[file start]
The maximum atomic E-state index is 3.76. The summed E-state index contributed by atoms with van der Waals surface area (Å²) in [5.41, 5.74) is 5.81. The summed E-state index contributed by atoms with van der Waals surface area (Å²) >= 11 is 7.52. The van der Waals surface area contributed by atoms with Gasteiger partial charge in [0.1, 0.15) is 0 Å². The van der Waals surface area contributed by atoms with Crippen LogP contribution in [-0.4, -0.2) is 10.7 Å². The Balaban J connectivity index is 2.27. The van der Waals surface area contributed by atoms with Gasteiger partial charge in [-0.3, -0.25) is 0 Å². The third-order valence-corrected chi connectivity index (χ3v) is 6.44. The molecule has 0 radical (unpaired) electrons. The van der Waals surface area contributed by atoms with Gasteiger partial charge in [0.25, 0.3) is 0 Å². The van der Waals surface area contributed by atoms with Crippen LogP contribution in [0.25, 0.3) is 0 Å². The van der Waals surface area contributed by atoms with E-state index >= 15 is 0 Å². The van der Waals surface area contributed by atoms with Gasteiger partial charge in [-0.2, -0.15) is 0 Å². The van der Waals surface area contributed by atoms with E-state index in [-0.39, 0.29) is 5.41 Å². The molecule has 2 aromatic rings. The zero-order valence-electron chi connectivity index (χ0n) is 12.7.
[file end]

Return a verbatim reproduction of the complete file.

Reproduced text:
The maximum atomic E-state index is 3.76. The summed E-state index contributed by atoms with van der Waals surface area (Å²) in [5.41, 5.74) is 5.81. The summed E-state index contributed by atoms with van der Waals surface area (Å²) >= 11 is 7.52. The van der Waals surface area contributed by atoms with Gasteiger partial charge in [0.1, 0.15) is 0 Å². The van der Waals surface area contributed by atoms with Crippen LogP contribution in [-0.4, -0.2) is 10.7 Å². The Balaban J connectivity index is 2.27. The van der Waals surface area contributed by atoms with Gasteiger partial charge in [-0.3, -0.25) is 0 Å². The third-order valence-corrected chi connectivity index (χ3v) is 6.44. The molecule has 0 radical (unpaired) electrons. The van der Waals surface area contributed by atoms with Gasteiger partial charge in [0.25, 0.3) is 0 Å². The van der Waals surface area contributed by atoms with Crippen LogP contribution in [0.25, 0.3) is 0 Å². The van der Waals surface area contributed by atoms with E-state index >= 15 is 0 Å². The van der Waals surface area contributed by atoms with Gasteiger partial charge in [-0.2, -0.15) is 0 Å². The van der Waals surface area contributed by atoms with E-state index in [-0.39, 0.29) is 5.41 Å². The molecule has 2 aromatic rings. The zero-order valence-electron chi connectivity index (χ0n) is 12.7.